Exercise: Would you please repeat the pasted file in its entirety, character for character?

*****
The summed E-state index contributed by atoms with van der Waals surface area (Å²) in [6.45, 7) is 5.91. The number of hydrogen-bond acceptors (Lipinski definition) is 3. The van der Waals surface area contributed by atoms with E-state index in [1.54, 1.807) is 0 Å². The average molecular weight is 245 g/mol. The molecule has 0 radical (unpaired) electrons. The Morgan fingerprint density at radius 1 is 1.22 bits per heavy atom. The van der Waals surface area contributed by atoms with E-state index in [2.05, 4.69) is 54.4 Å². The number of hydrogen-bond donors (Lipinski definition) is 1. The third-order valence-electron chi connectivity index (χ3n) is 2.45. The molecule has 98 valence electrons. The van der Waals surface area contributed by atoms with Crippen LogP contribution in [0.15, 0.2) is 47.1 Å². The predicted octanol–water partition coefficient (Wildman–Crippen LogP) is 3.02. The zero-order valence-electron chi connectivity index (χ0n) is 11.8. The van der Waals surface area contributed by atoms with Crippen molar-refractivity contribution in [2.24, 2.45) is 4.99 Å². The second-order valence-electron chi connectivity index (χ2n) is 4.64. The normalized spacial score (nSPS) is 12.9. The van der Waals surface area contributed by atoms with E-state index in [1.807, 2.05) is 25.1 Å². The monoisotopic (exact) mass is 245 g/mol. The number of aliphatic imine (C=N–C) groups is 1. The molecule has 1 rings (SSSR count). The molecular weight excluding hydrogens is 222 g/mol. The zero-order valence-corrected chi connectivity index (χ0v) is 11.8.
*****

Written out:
The summed E-state index contributed by atoms with van der Waals surface area (Å²) in [6.45, 7) is 5.91. The number of hydrogen-bond acceptors (Lipinski definition) is 3. The van der Waals surface area contributed by atoms with E-state index in [1.54, 1.807) is 0 Å². The average molecular weight is 245 g/mol. The molecule has 0 radical (unpaired) electrons. The Morgan fingerprint density at radius 1 is 1.22 bits per heavy atom. The van der Waals surface area contributed by atoms with E-state index in [2.05, 4.69) is 54.4 Å². The number of hydrogen-bond donors (Lipinski definition) is 1. The third-order valence-electron chi connectivity index (χ3n) is 2.45. The molecule has 98 valence electrons. The van der Waals surface area contributed by atoms with Crippen LogP contribution in [0.15, 0.2) is 47.1 Å². The predicted octanol–water partition coefficient (Wildman–Crippen LogP) is 3.02. The zero-order valence-electron chi connectivity index (χ0n) is 11.8. The van der Waals surface area contributed by atoms with Crippen molar-refractivity contribution in [2.24, 2.45) is 4.99 Å². The second-order valence-electron chi connectivity index (χ2n) is 4.64. The normalized spacial score (nSPS) is 12.9. The van der Waals surface area contributed by atoms with E-state index in [1.807, 2.05) is 25.1 Å². The monoisotopic (exact) mass is 245 g/mol. The number of aliphatic imine (C=N–C) groups is 1. The molecule has 1 rings (SSSR count). The molecular weight excluding hydrogens is 222 g/mol. The zero-order valence-corrected chi connectivity index (χ0v) is 11.8.